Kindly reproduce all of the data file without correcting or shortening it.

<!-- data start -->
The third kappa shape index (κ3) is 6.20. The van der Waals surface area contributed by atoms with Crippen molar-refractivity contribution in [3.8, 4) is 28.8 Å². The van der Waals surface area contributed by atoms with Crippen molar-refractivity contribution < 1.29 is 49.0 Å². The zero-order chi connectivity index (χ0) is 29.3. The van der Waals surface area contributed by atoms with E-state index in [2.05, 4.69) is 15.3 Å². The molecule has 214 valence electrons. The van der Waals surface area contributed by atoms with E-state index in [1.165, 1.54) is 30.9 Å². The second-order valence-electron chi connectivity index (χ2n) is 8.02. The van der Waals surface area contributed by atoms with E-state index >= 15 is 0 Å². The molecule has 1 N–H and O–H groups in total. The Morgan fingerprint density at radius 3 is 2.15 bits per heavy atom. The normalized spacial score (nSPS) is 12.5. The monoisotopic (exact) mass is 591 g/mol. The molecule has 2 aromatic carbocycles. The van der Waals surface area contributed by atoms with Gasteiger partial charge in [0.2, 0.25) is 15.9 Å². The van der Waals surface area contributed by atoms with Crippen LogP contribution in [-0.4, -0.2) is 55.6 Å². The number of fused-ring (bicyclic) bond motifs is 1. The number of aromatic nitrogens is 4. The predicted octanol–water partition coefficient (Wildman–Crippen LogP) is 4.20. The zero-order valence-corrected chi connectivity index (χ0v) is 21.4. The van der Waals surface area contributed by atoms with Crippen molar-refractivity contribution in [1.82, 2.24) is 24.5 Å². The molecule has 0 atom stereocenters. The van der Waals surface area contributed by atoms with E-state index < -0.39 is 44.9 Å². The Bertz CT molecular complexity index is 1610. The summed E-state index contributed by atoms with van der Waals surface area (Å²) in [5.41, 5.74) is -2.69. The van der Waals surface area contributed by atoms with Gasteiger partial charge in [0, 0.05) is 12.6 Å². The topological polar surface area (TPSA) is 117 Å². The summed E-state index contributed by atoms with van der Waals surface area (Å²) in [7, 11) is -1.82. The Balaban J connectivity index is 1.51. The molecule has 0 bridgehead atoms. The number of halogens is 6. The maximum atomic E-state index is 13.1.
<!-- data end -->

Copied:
The third kappa shape index (κ3) is 6.20. The van der Waals surface area contributed by atoms with Crippen molar-refractivity contribution in [3.8, 4) is 28.8 Å². The van der Waals surface area contributed by atoms with Crippen molar-refractivity contribution < 1.29 is 49.0 Å². The zero-order chi connectivity index (χ0) is 29.3. The van der Waals surface area contributed by atoms with E-state index in [2.05, 4.69) is 15.3 Å². The molecule has 214 valence electrons. The van der Waals surface area contributed by atoms with E-state index in [1.165, 1.54) is 30.9 Å². The second-order valence-electron chi connectivity index (χ2n) is 8.02. The van der Waals surface area contributed by atoms with E-state index >= 15 is 0 Å². The molecule has 1 N–H and O–H groups in total. The Morgan fingerprint density at radius 3 is 2.15 bits per heavy atom. The normalized spacial score (nSPS) is 12.5. The monoisotopic (exact) mass is 591 g/mol. The molecule has 2 aromatic carbocycles. The van der Waals surface area contributed by atoms with Gasteiger partial charge in [0.2, 0.25) is 15.9 Å². The van der Waals surface area contributed by atoms with Crippen LogP contribution in [-0.4, -0.2) is 55.6 Å². The number of fused-ring (bicyclic) bond motifs is 1. The number of aromatic nitrogens is 4. The predicted octanol–water partition coefficient (Wildman–Crippen LogP) is 4.20. The zero-order valence-corrected chi connectivity index (χ0v) is 21.4. The van der Waals surface area contributed by atoms with Crippen molar-refractivity contribution in [1.82, 2.24) is 24.5 Å². The molecule has 0 atom stereocenters. The van der Waals surface area contributed by atoms with E-state index < -0.39 is 44.9 Å². The Bertz CT molecular complexity index is 1610. The summed E-state index contributed by atoms with van der Waals surface area (Å²) in [5.41, 5.74) is -2.69. The van der Waals surface area contributed by atoms with Gasteiger partial charge in [0, 0.05) is 12.6 Å². The topological polar surface area (TPSA) is 117 Å². The summed E-state index contributed by atoms with van der Waals surface area (Å²) in [7, 11) is -1.82. The Balaban J connectivity index is 1.51. The molecule has 0 bridgehead atoms. The number of halogens is 6. The maximum atomic E-state index is 13.1.